Today we rode a couple of bikes (courtesy of our hotel) into the city, the round trip is 6km. People here drive on the left. Cycling to town was very enjoyable, it gave us a chance to see everyday life. Passing by the market you could see all he traders with their home grown produce in front of them, a long basket of chickens literally overflowing from the basket, yet they put more in. Children and monks going to school. It also gave us a chance to actually see litter. We rode over a small bridge and the litter was thrown over the bridge. We started from the hotel and headed east onto Lao-Thai Friendship Road then headed north on Phothisarath Road which turned into Chao Fa Ngum Road that turned into Sisavangvong Road and finally turning into Sakkarine Road.
People here are curious as I do not think they have seen many people with turbans if any at all. They will look for literally two seconds before getting on with their everyday lives. People here unlike most other people elsewhere in the world do not involve themselves with other peoples business. It does not matter to them how people look. As long as people are friendly to them that is all they ask. They say ‘sabaidee’ (hello) to you with a smile without any ulterior motive!
Whilst on Sisavangvong Road we enquired at various tour companies for a boat trip to the caves, prices varied from 50,000 kip to 60,000 kip….I know only 10,000 kip which is about 80pence but I am a Scrooge!
We then headed onto Souvannabanlang Road, parallel to the Mekong River.
On the side of the road we could hear men laughing and what sounded like jesting at each other. We stopped to see what was happening and they were playing French boules. The game looked like fun, just wish we knew what the guys were saying. The atmosphere was amazing and very jolly.
We walked up some stairs to
Wat Xieng Thong
An amazing temple. Wat Xieng Thong (or Temple of the Golden City) is a Buddhist temple (wat), located on the northern tip of the peninsula of Luang Phrabang, Laos. Wat Xieng Thong is one of the most important of Lao monasteries and remains a significant monument to the spirit of religion, royalty and traditional art. There are over twenty structures on the grounds including a sim, shrines, pavilions and residences, in addition to its gardens of various flowers, ornamental shrubs and trees.
Back down by the main road there are a number of steps leading down to the Mekong River. We walked down to see this amazing river. The Mekong is a river in Southeast Asia. It is the world’s 12th-longest river and the 7th-longest in Asia. Its estimated length is 4,350 km (2,703 mi), and it drains an area of 795,000 km2 (307,000 sq mi), discharging 475 km3 (114 cu mi) of water annually.
From the Tibetan Plateau this river runs through China’s Yunnan province, Burma (Myanmar), Laos, Thailand, Cambodia and Vietnam. In 1995, Laos, Thailand, Cambodia and Vietnam established the Mekong River Commission to assist in the management and coordinated use of the Mekong’s resources. In 1996 China and Burma (Myanmar) became “dialogue partners” of the MRC and the six countries now work together within a cooperative framework.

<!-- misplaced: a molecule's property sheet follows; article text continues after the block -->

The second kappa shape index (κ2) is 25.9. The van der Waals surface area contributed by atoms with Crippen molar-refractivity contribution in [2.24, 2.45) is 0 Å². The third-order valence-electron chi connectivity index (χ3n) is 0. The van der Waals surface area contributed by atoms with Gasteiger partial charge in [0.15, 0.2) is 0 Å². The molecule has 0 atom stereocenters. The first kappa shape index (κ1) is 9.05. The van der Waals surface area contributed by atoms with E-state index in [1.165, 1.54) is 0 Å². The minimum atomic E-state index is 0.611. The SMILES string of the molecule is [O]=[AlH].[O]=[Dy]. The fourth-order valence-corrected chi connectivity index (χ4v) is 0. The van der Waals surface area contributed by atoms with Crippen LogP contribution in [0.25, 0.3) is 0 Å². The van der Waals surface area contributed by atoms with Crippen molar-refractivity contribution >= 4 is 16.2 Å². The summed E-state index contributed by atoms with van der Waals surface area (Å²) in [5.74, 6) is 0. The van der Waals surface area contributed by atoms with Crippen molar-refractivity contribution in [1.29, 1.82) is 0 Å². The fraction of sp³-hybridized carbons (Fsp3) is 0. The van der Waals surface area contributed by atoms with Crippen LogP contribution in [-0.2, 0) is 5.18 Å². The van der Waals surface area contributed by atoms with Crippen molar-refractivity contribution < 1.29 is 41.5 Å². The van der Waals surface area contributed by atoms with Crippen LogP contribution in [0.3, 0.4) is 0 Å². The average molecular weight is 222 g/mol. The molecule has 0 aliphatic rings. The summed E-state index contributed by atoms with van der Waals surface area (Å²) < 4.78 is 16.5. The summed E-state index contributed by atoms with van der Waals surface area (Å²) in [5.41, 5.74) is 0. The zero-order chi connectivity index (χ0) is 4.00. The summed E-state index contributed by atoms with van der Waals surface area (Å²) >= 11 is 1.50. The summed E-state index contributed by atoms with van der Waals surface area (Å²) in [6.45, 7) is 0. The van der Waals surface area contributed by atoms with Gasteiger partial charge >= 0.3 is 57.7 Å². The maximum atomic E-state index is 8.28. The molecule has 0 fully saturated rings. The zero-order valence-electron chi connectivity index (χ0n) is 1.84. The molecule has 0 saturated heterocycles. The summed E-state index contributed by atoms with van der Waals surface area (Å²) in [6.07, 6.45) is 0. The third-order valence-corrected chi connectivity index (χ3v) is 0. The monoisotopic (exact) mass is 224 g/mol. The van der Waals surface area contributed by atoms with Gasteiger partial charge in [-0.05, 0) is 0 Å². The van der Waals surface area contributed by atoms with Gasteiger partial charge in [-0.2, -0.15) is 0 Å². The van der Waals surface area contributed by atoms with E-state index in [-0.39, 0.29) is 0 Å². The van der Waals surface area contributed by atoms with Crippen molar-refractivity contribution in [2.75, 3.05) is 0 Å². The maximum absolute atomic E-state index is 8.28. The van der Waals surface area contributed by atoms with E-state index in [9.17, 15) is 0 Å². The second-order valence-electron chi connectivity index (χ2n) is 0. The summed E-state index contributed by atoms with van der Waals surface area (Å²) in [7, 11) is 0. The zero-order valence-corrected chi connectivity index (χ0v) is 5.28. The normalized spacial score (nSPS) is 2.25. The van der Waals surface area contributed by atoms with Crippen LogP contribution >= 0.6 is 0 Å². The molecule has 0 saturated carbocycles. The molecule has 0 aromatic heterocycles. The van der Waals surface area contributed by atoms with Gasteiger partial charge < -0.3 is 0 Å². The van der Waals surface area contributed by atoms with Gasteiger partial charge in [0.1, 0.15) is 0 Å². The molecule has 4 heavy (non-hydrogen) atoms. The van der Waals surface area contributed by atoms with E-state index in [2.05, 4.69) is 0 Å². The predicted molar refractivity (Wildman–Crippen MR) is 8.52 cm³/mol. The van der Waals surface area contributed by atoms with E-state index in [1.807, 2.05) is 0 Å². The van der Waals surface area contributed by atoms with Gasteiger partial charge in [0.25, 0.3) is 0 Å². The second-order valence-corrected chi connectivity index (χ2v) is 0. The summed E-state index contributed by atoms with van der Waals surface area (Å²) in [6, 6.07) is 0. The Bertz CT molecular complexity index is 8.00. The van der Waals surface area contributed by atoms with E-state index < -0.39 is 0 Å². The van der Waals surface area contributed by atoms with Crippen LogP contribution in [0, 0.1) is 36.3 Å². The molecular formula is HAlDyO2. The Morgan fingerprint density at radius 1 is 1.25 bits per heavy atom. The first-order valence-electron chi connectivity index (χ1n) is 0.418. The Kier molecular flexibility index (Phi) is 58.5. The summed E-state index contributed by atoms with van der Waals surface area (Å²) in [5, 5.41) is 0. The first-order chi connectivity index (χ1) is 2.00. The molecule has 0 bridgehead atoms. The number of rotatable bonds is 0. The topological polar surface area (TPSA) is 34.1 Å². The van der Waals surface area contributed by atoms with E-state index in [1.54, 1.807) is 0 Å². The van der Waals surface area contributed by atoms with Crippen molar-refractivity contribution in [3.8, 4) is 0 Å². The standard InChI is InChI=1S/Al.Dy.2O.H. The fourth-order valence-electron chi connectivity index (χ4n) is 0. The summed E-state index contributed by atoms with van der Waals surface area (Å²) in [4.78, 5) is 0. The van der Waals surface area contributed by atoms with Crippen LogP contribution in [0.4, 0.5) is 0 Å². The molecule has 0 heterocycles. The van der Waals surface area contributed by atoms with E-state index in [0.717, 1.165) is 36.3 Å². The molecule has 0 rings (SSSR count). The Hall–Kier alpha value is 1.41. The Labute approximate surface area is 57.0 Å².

The extreme seasonal variations in flow and the presence of rapids and waterfalls in this river have made navigation difficult. The river is a major trading route linking China’s southwestern province of Yunnan to Laos, Burma (Myanmar) and Thailand to the south, an important trade route between western China and Southeast Asia.
I am in need of a laundry, yes it is time for washing again, in an alleyway I saw a laundry service which just looked cleaner and more professional then the others, there charges are 10,000 kip for a kilo….will pop back later as I do not have my the laundry with me…….well what do you expect, me cycling around Luang Prabang with my dirty clothes?!?!
We then cycled towards Kingkitsarath Road, which runs parallel to Khan River. Here we stopped at
The Varanda by Villa Nagara
For a can of sprite…..we were overdue a trip to the ATM so only had 20,000 kip. The can cost 10,000 kip, about 70p.
Afterwards we cycled back to the hotel so we could pick up the clothes for the laundry.
Back at the hotel we spent a few minutes where I devoured some ritz crackers…..damn they are good!
We then got a tuk tuk back to town, it dropped us off near Wat Xieng Thong, we walked through the temple to the other side which is closer to the laundry. After dropping off the clothes we walked towards the night market. Yesterday I was fortunate to hear the monks chanting and I wanted Sangeet to experience this. So we walked to the temple and caught the last few minutes of the chant. The monks came out all looked at us and one said “Indian?”, I said Sikh. He was intrigued and sat next to me. His name is Kum Chi….not sure on the spelling. We chatted for a while asking each other questions…us about him being a monk and he asked us about Sikhi, England and football! He could tell I do not like football. He said he loves the sport and supports Arsenal. After about an hour of chatting we said our byes and carried on walking towards the night market. Sangeet browsed the stalls whilst I went to the ATM. We met back at the stalls and decided to go to the vegetarian stall for dinner. I really enjoyed.
Before entering the shops, people leave their shoes outside
Chatting with the monks
Afterwards we took a tuk tuk to the hotel, the driver asked for 40,000 kip I said for the last two days I have been paying 20,000 kip. After playfully trying to negotiate more knowing it was not going to work, he agreed 20,000 with a smile.
Later I decided to go for a walk. It was dark but it still felt safe. I walked passed shops shutting up, families gathered around the television, other families around a big dinner table just talking, stalls holders cleaning up their area. Also a sports club where people were playing badminton and pool. I wonder if Singapore was like this 30 years ago.